Macmillan USA / WIRED
Serious Western interest in Chinese science fiction began in 2014, with the release of The Three Body Problem, written by Liu Cixin, an intergalactic battle for Earth taking place over thousands of years. The book and its two sequels have now sold more than nine million copies. Barack Obama and Mark Zuckerberg count themselves fans. David Benioff and D.B. Weiss are concocting a Netflix series.
For the purposes of this introductory list, it’s worth asking, as Xia Jia does in a much-cited essay, what makes Chinese science fiction Chinese? The answer, she explains, lies in these writers uncertainty about their country’s future.
“The Chinese people once believed that science, technology, and the courage to dream would propel them to catch up with the developed nations of the West,” Xia writes. “However, now that Western science fiction and cultural products are filled with imaginative visions of humanity’s gloomy destiny, Chinese science fiction writers and readers can no longer treat ‘where are we going?’ as an answered question.”
Chinese science fiction, just like Western science fiction, conveys the anxiety and excitement stimulated by rapid scientific and technological change, from the iPhone to space travel to the climate crisis. Here’s our pick of the best books to get you started.
The Three-Body Problem and Remembrance of Earth’s Past series
The book that popularised Chinese sci-fi outside of China. Barack Obama nailed why the series is so compelling. “The scope of it was immense,” he told the New York Times in 2017. “So that was fun to read, partly because my day-to-day problems with Congress seem fairly petty — not something to worry about. Aliens are about to invade!” The first book in the trilogy concerns initial communication with the Trisolarans, a powerful alien civilization (possibly based on America) bent on stealing Earth. Epic in scale (in the second book, The Dark Forest, the Trislorian fleet is still 421 years away) it became the first Asian novel ever to win the prestigious Hugo Award.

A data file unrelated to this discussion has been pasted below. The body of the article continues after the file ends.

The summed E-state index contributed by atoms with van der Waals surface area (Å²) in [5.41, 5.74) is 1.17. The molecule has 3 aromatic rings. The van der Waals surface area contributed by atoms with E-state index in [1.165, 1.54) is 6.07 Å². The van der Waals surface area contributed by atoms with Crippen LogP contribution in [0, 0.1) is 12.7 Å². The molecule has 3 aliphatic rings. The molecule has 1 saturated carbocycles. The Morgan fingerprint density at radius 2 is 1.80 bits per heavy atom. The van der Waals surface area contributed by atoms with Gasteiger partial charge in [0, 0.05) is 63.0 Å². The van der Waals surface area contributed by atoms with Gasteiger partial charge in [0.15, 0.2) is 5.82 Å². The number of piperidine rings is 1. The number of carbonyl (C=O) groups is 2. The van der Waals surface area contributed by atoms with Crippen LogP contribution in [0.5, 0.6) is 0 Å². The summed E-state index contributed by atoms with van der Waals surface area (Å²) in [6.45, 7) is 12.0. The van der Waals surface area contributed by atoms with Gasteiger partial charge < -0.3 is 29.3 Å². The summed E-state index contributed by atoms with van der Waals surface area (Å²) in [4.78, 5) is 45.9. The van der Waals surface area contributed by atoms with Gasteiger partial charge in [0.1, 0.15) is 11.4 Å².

Wandering Earth collection
A collection of shorts by Liu Cixin. The title story, about humanity escaping the Sun’s expansion into a red giant, was adapted into a largely brainless but absurdly successful film, packed with expensive explosions and silly one liners. You can watch the film on Netflix, but the actual story is a more thoughtful affair. Beautifully written, the Sun hangs “motionless in the sky, surrounded by a faint, dawn-like halo”. The ten other stories collected here are just as great.
Invisible Planets: Contemporary Chinese Science Fiction in Translation
Ken Liu has pretty much single-handedly gifted Chinese sci-fi to the West, and his translations dominate this list. The first is his 2016 short story collection Invisible Planets. It’s a great introduction to the genre, filled with wild and wonderful stories about genetically-engineered rats, state surveillance, and Hao Jingfang’s classic Folding Beijing. “Every morning, an observer at some distance from the city – say, a truck driver waiting on the highway into Beijing – could see the entire city fold and unfold,” she writes. “The skyscrapers bowed submissively like the humblest servants until their heads touched their feet.” You can read that story online here.
Broken Stars: Contemporary Chinese Science Fiction in Translation
Liu’s most recent translation, Broken Stars, came out last year. The subject matter of the sixteen stories feels even wider – Liu writes in the introduction that “beyond the core genre magazines, I also looked at stories published in literary journals, on the web, and in gaming and fashion magazines”. What Has Passed Shall In Kinder Light Appear is a highlight, a love story told in reverse, shooting from the Beijing Olympics to the cultural revolution back to the Second World War.
The Waste Tide
The Waste Tide, set in a Chinese dystopia in 2020, follows Mimi as she struggles to survive on “the Silicon Isle”, an island-sized waste recycling plant. It’s a fine anti-pollution parable – author Chen Quifan told The New Statesman that he thought of the story when he found a “a huge garbage field” near his childhood home in Guangdong, where migrant workers “are using their hands to break down the pieces of electronic devices, putting them on heat to melt the metals, or putting them in acid pools to dissemble the elements”.
Many Chinese sci-fi writers have pushed back on the idea that their stories are just send ups of the Chinese state, pointing out that an uneasy relationship with science and technology isn’t limited to China. Cat Country, in contrast, is a blatant satire of 1930s communist rule. (Written in 1932, the author Lao She killed himself during Mao’s Cultural Revolution). The narrator crashes on Mars, which is populated by aliens – or humans with the faces of cats. After fending off the defenceless civilisation he is given a tour of their world. “His criticism of China applied not only to the early twentieth century; many points ring true today,” writes Ian Johnson in the introduction to the book’s English-language translation. “Our narrator is angered by the custom of pulling strings to get ahead – akin to the debilitating practice of guanxi that continues to hobble Chinese society.”
Will Bedingfield is a staff writer for WIRED. He tweets from @WillBedingfield
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